Carrie Griffith thought there would be a demand for her photo editing and cataloging app, Little Nugget, which she developed during her first child’s nap time. But even she has been surprised at how quickly her new business has grown. Now she’s looking for funding to speed up growth even more.

Kurt Vonnegut Museum planning to buy building on Indiana Avenue

The Kurt Vonnegut Museum and Library is hoping to raise $1.5 million to acquire the building, which would house the museum and a cafe operated by the owners of Bluebeard restaurant.


Allos Ventures’ focus, patience pay off reliably for investors

Allos Ventures makes investing in early-stage companies look easy. National data shows it is not.

Crypto companies complain they’re being shunned by banks

While top-tier banks are getting more crypto-curious—JPMorgan rolled out a prototype digital coin last month—most see the growing number of companies in the industry as they have since day one: ticking regulatory time bombs.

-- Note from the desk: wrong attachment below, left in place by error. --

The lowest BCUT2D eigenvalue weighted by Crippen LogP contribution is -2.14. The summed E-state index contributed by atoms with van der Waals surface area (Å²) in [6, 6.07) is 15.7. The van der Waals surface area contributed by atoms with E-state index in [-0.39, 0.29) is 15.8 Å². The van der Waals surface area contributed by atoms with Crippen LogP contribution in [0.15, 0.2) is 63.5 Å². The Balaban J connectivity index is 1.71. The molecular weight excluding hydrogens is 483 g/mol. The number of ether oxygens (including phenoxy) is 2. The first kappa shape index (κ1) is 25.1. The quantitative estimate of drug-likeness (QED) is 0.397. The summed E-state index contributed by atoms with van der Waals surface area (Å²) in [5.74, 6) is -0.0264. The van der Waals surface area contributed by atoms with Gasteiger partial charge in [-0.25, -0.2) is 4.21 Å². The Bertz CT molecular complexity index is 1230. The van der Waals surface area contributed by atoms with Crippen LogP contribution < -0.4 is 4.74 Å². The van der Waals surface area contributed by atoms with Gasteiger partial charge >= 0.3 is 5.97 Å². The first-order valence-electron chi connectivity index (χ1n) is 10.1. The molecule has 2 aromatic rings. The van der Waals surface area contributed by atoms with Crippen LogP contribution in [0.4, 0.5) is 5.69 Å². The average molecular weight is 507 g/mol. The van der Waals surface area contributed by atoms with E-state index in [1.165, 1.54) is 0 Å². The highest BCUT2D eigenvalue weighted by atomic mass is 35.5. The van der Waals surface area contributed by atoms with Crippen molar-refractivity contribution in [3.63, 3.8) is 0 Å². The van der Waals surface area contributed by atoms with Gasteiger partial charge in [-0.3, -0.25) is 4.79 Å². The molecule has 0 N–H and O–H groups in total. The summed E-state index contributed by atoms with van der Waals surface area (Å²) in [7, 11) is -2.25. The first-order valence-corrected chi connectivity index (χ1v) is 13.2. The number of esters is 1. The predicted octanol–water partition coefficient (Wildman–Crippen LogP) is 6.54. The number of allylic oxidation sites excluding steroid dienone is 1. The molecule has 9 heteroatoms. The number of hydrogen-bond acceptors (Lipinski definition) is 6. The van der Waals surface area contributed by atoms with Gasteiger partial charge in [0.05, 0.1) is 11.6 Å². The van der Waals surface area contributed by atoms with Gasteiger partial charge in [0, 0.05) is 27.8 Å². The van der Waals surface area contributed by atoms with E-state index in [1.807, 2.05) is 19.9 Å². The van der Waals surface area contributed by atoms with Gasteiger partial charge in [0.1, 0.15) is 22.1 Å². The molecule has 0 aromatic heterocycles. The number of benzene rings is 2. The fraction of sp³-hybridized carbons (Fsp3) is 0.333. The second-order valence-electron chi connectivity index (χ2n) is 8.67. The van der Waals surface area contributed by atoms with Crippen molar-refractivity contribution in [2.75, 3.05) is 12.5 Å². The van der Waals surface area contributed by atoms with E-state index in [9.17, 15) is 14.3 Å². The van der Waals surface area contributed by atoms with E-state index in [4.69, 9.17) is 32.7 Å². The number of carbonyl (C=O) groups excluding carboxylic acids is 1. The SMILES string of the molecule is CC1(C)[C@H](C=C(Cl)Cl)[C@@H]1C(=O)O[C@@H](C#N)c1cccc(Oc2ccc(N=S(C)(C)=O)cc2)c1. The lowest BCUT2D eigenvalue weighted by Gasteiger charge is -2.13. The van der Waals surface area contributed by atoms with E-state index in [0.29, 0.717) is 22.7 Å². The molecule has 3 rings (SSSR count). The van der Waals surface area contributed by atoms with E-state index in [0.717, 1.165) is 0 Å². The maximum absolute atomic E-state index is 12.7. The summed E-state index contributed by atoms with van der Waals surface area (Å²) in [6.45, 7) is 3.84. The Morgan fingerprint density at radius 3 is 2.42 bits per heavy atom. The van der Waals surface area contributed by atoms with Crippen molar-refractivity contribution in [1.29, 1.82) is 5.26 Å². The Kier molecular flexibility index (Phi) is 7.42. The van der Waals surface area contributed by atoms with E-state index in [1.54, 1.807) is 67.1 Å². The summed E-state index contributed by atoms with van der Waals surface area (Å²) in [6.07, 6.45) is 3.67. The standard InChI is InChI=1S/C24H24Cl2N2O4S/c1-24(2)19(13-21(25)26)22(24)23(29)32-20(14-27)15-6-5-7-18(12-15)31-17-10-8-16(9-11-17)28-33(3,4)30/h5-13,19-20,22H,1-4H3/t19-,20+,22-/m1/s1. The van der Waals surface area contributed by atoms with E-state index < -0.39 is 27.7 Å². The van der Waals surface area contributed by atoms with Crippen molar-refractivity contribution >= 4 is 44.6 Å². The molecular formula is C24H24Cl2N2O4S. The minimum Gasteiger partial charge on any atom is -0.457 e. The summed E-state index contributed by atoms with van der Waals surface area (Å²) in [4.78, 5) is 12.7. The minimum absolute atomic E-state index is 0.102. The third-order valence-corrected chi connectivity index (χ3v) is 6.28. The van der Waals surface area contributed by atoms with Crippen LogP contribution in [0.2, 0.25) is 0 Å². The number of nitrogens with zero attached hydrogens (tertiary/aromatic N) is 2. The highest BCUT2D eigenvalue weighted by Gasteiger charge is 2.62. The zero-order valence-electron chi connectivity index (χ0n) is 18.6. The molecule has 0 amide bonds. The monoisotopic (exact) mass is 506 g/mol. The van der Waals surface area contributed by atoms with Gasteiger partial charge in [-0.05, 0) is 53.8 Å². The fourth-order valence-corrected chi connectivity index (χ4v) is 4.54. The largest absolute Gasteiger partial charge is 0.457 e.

Old National CEO stepping aside

Old National has undergone a transformation since Jones joined the bank, shifting from low-growth markets to entering markets that offered a better opportunity for growth.

Candlewood Suites lands $10M in financing

Candlewood plans to use the money for extensive renovations at its 142-room property.

Centier to open Greenwood loan office

Centier is a family-owned bank with 61 Indiana offices, including two in Zionsville and one each in Indianapolis, Carmel, Fishers and Westfield.


Editorial: A more forceful governor is only hope for hate crimes bill

When the governor returns from a nine-day trade mission to France, Belgium and Germany, we hope he’ll not just testify in favor of a stronger bill but meet with legislative leaders one on one to emphasize the importance of passing the hate crimes bill that the business community wants.

NATE FELTMAN: Indiana: Flyover state or freedom state?

Our way of life, and government, breeds success, contrary to what the elites would have you think.

Francesca Jarosz Brady: What happened to Indiana’s business Republicans?

The GOP’s dogmatic approach will fail. In the short term, it will chip away at lawmakers’ credibility among voters until elected leaders’ lack of responsiveness drives citizens to demand change.

Brad Klopfenstein: It’s time for video gambling terminals in Indiana

The legalization of VGTs would generate millions in new revenue from gambling taxes and fees, money that could be used to fund local roads, schools, and other essential local and state needs without raising taxes.

Sheri Fella: Trusting yourself provides your truest compass